Of these are items that depend on the temperature colder in the winter and warmer in the summer and solar irradience less irradience in winter and more in summer.
Once such markers of seasonal variations are found, they can be used to find the number of years that the ice-core accumulated over. This process is analagous to the counting of tree rings.
Ice Core Dating
A major disadvantage of these types of dating is that they are extremely time consuming. Temperature Dependent Of the temperature dependent markers the most important is the ratio of 18O to 16O. The water molecules composed of H2 18O evaporate less rapidly and condense more readily then water molecules composed of H2 16O.
Thus, water evaporating from the ocean it starts off H2 18O poor. As the water vapor travels towards the poles it becomes increasingly poorer in H2 18O since the heavier molecules tend to precipitate out first.
This depletion is a temperature dependent process so in winter the precipitation is more enriched in H2 16O than is the case in the summer. Thus, each annual layer starts 18O rich, becomes 18O poor, and ends up 18O rich.
This process also depends on the relative temperatures of different years, which allows comparison with paleoclimatic data. For similar reasons the ratio of deuterium to hydrogen acts the same way.
The major disadvantage of this dating method is that isotopes tend to diffuse as time proceeds.
Irradiation Dependent Markers Of the irradiation dependent markers the two most important are 10Be and 36Cl. Both of these isotopes are produced by cosmic rays and solar irradiation impinging on the upper atmosphere, and both are quickly washed from the atmosphere by precipitation. By comparing the ratios of these isotopes to their nonradioactive counterparts i.
Thus each annual layer starts 10Be and 36Cl poor, becomes 10Be and 36Cl rich, and then becomes poor again. I really mucked this one up. Although what is said above is true, this is an exceedingly minor effect. Both 10Be and 36Cl are formed as charged ions in the ionosphere. The Earth's magnetic field then traps them, with only a slight "leakage" of the isotopes to the lower atmosphere.
The amount of "leakage" depends on the height of the ionosophere, which changes primarily in response to the Solar cycle, with periods of maximum solar activity corresponding to the highest extent of the ionosphere.
The major disadvantage of this dating method is that these isotopes also tend to diffuse over time. Using Predetermined Ages as Markers In these methods, one uses the age of previously determined markers to determine the age of various points in the ice-core. The major advantage of these methods is that they can be completed relatively quickly. The major disadvantage is that if the predetermined age markers are incorrect than the age assigned to the ice-core will also be incorrect.
Previously Measured Ice-Cores In this method one compares certain inclusions in a ice-core whose age has been determined with a seperate method to similar inclusions in an ice-core of a still undetermined age. These inclusions are typically ash from volcanic eruptions and acidic layers. The major disadvantage of this method is that one must have a previously age-dated ice core to start with.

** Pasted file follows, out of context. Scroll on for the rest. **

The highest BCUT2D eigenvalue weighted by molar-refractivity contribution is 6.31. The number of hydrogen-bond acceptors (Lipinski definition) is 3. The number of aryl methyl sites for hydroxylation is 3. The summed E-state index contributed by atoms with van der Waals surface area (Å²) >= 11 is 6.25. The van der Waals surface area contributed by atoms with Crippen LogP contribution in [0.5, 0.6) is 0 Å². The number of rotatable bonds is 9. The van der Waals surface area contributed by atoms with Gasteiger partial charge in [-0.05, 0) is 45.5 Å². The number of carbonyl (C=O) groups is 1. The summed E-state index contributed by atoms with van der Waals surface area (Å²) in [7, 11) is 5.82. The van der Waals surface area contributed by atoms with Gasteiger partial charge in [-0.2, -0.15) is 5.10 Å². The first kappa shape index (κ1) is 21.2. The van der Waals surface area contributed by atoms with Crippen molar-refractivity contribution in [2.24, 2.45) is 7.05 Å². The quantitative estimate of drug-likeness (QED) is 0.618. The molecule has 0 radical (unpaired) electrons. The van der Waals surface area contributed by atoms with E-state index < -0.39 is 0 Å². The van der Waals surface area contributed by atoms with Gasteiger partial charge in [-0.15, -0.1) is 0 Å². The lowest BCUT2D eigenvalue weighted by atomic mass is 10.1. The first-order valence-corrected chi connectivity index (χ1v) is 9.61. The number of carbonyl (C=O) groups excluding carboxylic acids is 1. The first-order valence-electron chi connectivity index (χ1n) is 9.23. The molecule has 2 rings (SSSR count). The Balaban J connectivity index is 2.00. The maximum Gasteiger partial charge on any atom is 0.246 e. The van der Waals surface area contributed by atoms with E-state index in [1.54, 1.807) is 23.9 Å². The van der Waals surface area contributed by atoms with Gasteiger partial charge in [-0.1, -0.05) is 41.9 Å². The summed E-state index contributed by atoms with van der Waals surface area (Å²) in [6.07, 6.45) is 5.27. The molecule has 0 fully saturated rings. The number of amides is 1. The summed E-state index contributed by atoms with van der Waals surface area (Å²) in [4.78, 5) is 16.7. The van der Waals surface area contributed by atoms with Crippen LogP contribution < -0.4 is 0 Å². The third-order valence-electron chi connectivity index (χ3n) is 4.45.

Oceanic Cores In this method one compares certain inclusions in dated ocean cores with related inclusions found in the ice-core of a still undetermined age.
Examples of such inclusions are a decrease or increase in temperature over a period of years that can be determined from flora and fauna found in the oceanic core and a decrease increase in the 18O enrichment over this same period of years. Another example is volcanic ash. Hyde has posted separately some of the relationships between ocean core data and their astronomical causes.
These are the primary "inclusions" that are compared. I apologize for my use of nondescript terminology here. The major disadvantages of this method are that one must compare different signatures of climatic change that correspond to the same event and that one is not certain of the lag times if any between oceanic reactions and glacial reactions to the same climatic changes.
Volcanic Eruptions After the eruption of volcanoes, the volcanic ash and chemicals are washed out of the atmosphere by precipitation. These eruptions leave a distinct marker within the snow which washed the atmosphere. We can then use recorded volcanic eruptions to calibrate the age of the ice-core. Since volcanic ash is a common atmospheric constituent after an eruption, this is a nice signature to use in comparing calibrated time data and an ice-core of undetermined age.
Another signature of volcanism is acidity. The major diasadvantage of this method is that one must previously know the date of the eruption which is usually not the case. Furthermore the alkaline precipitants of the ice ages limits this measure to approximately BC. Ph Balances One unique marker of periods of glaciation is that precipitation during the ice ages are markedly alkaline.